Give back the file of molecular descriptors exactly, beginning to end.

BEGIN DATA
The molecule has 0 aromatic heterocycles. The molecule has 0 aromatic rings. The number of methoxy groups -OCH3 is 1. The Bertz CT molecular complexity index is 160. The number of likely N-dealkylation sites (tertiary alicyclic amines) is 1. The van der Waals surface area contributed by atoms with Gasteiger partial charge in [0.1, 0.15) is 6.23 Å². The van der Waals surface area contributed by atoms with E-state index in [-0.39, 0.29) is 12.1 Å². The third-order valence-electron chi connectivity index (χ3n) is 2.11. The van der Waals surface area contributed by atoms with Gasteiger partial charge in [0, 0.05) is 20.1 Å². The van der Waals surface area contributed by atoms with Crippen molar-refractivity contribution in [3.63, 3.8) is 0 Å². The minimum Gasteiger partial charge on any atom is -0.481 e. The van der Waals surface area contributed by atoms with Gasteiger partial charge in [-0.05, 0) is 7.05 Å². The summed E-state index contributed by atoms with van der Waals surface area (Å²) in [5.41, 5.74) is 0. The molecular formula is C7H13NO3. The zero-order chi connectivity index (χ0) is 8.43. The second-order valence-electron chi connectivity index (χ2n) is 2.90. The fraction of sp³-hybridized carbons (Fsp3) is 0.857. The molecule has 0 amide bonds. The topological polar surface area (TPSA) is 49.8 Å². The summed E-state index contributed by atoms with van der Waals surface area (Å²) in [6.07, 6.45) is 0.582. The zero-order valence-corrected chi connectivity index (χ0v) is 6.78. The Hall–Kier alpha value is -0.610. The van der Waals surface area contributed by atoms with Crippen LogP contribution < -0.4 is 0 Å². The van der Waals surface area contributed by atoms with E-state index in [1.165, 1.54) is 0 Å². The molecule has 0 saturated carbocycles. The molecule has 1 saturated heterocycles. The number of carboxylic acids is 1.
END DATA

The molecule has 0 aromatic heterocycles. The molecule has 0 aromatic rings. The number of methoxy groups -OCH3 is 1. The Bertz CT molecular complexity index is 160. The number of likely N-dealkylation sites (tertiary alicyclic amines) is 1. The van der Waals surface area contributed by atoms with Gasteiger partial charge in [0.1, 0.15) is 6.23 Å². The van der Waals surface area contributed by atoms with E-state index in [-0.39, 0.29) is 12.1 Å². The third-order valence-electron chi connectivity index (χ3n) is 2.11. The van der Waals surface area contributed by atoms with Gasteiger partial charge in [0, 0.05) is 20.1 Å². The van der Waals surface area contributed by atoms with Crippen molar-refractivity contribution in [3.63, 3.8) is 0 Å². The minimum Gasteiger partial charge on any atom is -0.481 e. The van der Waals surface area contributed by atoms with Gasteiger partial charge in [-0.05, 0) is 7.05 Å². The summed E-state index contributed by atoms with van der Waals surface area (Å²) in [5.41, 5.74) is 0. The molecular formula is C7H13NO3. The zero-order chi connectivity index (χ0) is 8.43. The second-order valence-electron chi connectivity index (χ2n) is 2.90. The fraction of sp³-hybridized carbons (Fsp3) is 0.857. The molecule has 0 amide bonds. The topological polar surface area (TPSA) is 49.8 Å². The summed E-state index contributed by atoms with van der Waals surface area (Å²) in [6.07, 6.45) is 0.582. The zero-order valence-corrected chi connectivity index (χ0v) is 6.78. The Hall–Kier alpha value is -0.610. The van der Waals surface area contributed by atoms with Crippen LogP contribution < -0.4 is 0 Å². The van der Waals surface area contributed by atoms with E-state index in [1.165, 1.54) is 0 Å². The molecule has 0 saturated carbocycles. The molecule has 1 saturated heterocycles. The number of carboxylic acids is 1.